Remembrances of Former
Brass Band Members
Over the years, the Rockville Brass Band has had many players. Some of them stand out in my memory. The following are the ones I remember most.
Phillip Cramp. Phil was an independent contractor to the Bureau of Standards. He had a strong Canadian accent. I assume he was born there, but can’t remember if I ever asked him. He told me that his father had been a member of the band of one of the Household Guards regiments and had marched in the funeral procession for King Edward VII in 1910. He played G (bass) trombone. He dropped out of the band because problems with his teeth interfered with his pitch and tone quality. He later played with the Montgomery Village Band.
Jim Rosenberg. Jim was a very good player. He played Solo Cornet for us for a number of years. He played the same role for us as Walt Bodycomb did, i.e., he was the only solo cornet player we had at a time when our cornet section was weak. Jim had been in the Army and played in a band at Ft. MacArthur in the Los Angeles area. He told me how embarrassed he felt one day while playing in a parade. He part sounded terrible, very off-key. He later realized that he had taken a part for F Trumpet and was trying to play it on a Bb trumpet. He played a number of solos for us. I only one I remember at the moment is “Una Voce Poco Fa” from The Barber of Seville”. Jim was in the home remodeling business and lived in Fairfax County. His wife developed multiple sclerosis and he moved to Florida for her health. He later played with the Sunshine Brass Band for several years. In recent years, he developed a throat problem that he associated with playing the Eb Trumpet, so he had to stop playing it. I used to exchange Christmas cards with him. About two years ago, my card was returned marked “Not at this address.” I don’t know his current status or location.
Thomas Oberle. Tom started playing baritone with us when he was still in high school. He was very faithful to the band. After he graduated from high school, we didn’t see him for about twenty years. He became an Emergency Medical Technician (I think), married and had several children. We saw him again while playing at the Sandy Spring Strawberry Festival. He came back to the band and played 1st Baritone. After several years, he developed pneumonia and died in the hospital after a short illness. He was about 42 years old.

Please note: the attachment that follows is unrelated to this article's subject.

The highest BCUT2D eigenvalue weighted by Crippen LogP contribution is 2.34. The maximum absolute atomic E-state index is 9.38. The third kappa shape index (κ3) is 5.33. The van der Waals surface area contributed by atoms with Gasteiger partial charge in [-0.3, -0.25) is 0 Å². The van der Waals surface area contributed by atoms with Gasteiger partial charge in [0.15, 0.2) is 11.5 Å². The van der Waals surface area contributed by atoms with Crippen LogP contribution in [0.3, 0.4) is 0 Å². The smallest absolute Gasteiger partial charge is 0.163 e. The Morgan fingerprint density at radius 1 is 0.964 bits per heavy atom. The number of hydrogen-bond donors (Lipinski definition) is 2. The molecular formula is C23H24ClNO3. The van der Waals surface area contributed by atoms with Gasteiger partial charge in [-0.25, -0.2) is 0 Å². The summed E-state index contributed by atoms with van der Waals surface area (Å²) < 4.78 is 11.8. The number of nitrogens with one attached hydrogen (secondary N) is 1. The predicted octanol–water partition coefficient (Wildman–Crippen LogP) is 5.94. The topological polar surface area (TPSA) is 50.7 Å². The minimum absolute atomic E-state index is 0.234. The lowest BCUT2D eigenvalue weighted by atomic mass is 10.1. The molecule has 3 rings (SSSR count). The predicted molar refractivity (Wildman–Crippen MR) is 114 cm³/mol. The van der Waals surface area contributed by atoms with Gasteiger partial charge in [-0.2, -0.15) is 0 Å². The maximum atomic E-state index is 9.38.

David Rice. Dave was a dentist who played several brass instruments. I met him when he was playing with the Rockville Concert Band. He was very interested in the brass band and joined us, playing bass. He was an active supporter of the band. Unfortunately, he had a long-standing case of diabetes. It gradually got worse, and prevented him from coming to rehearsals on a regular basis. One night, he had a heart attack and died suddenly at his home.
Thomas Mangen. Tom played Euphonium with us for a number of years. He worked for a government agency and worked (I believe) on classified material. One of his sons went to West Point. He was very supportive of the band. As time went on, he developed cancer and it began to interfere with his attendance at rehearsals. He was able to come to only a few rehearsals at the end. He died and many of us went to a memorial party for him hosted by his wife.
David Seibert. Dave was a classically-trained Euphonium player and played a number of solos with us. The two that I remember are “Pantomime” by Philip Sparke and “My Old Kentucky Home” by William Rimmer. He was a fine player. He had to leave the band when his wife got a new job in Dayton, Ohio.
Omer Paquette. Omer was a dentist in the U. S. Army. He played cornet with us and with the Rockville Concert Band. He was a very good player. He was transferred to North Carolina and retired there. He helped found a British brass band and played with it for several years. It disbanded because of the difficulty of getting enough players to come to rehearsals on a regular basis. He still plays with a German band that gives a number of concerts every year. He still sends me a Christmas card every year.
Mark Elrod. I met Mark in the 1970’s. He was a music librarian with the U. S. Marine Band. He also played bass, but not with the band. He was interested in early American brass bands. Over the years, he collected many brass instruments fro the Civil War period and before. At one time, he had more instruments than the Smithsonian Institution. He arranged concerts of early brass band music at places such as the Antitum Battlefield Park and Harper’s Fairy. I played in his band for a number of these concerts, including one at Ford’s Theater. He began playing bass with us in the late 1970’s. His future wife also played with us. We provided the music at their wedding. He later went to work with the National Guard Bureau as a sergeant and retired from the Army as a master sergeant. He currently lives in the Germantown area.
Bruce Douglass. Bruce played euphonium with us for a number of years. He was very dependable. He worked for several companies that did worked in the field of mass transportation. He dropped out of the band because of frequent trips that he had to take because of his job and some health problems. I saw him at the 50th Anniversary Concert of the Rockville Concert Band in 2006.